The U.S. Department of Energy's (DOE) Energy Transitions Initiative Partnership Project (ETIPP) works alongside remote and island communities seeking to transform their energy systems and increase energy resilience. Island and remote communities have unique physical features that fundamentally shape what energy options they have available. For many of these communities, access to resilient, affordable, sustainable, and clean energy resources is a priority. ETIPP helps communities to assess and advance the solutions that best meet their needs.
ETIPP defines remote and island communities as follows:
- Remote communities are isolated from population centers and, as a result, have limited access to centralized energy systems.
- Island communities are isolated from the mainland by waterways.
This multi-year, cross-sector technical assistance effort applies a tailored, community-driven approach to clean and resilient energy transitions, leveraging the experience and expertise of the ETIPP partner network: a broad coalition of local stakeholders, regional organizations, national laboratories, and DOE offices. Read the ETIPP fact sheet to learn more about technical assistance in communities.
ETIPP leverages the Energy Transitions Initiative's (ETI's) proven framework to address community energy challenges, build capacity, and accelerate the sharing of best practices and innovations. The ETI framework is reflected in its Energy Transitions Playbook: an action-oriented guide to successfully initiating, planning, and completing an energy transition from a system that depends on imported fuels to a more resilient one that utilizes local clean-energy resources.
By understanding local energy and infrastructure challenges, goals, and opportunities, ETIPP's partner network enables communities to proactively identify and implement strategic, holistic solutions tailored to their needs.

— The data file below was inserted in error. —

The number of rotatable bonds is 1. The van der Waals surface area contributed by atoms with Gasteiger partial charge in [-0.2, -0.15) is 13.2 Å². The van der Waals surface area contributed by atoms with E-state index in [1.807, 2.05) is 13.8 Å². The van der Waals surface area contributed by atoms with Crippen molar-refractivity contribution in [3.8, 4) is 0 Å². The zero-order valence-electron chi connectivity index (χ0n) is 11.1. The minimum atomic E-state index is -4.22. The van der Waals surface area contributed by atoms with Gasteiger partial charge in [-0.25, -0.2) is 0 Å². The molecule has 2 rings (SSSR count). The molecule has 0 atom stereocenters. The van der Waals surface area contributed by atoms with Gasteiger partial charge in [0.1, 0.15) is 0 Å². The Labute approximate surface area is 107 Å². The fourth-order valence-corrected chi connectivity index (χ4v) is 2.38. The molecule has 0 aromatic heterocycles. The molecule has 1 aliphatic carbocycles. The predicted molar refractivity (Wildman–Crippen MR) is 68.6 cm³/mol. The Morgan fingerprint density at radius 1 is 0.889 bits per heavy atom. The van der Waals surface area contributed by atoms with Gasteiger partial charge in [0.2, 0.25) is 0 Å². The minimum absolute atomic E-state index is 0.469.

ETIPP provides technical assistance opportunities for remote and island communities. Selected communities receive support for a project scoping phase (approximately one to six months), followed by 12- to 18-month-long energy planning and analysis projects that:
- Respond to the community's own energy priorities, goals, challenges, and opportunities.
- Advance the community's ability to implement strategic, whole-systems solutions.
- Develop replicable community energy transition approaches that can add value in neighboring communities, or those that share similar characteristics.
By participating in ETIPP, communities can expect to receive substantial in-kind support from the partnering national labs in the form of energy analysis and planning and, where appropriate, support for leading-edge technology solutions. ETIPP regional partners also provide general program guidance and education. Selected communities will not receive direct funding as part of the ETIPP program.
Learn More About ETIPP
If you have questions about ETIPP, contact ETIPP@nrel.gov.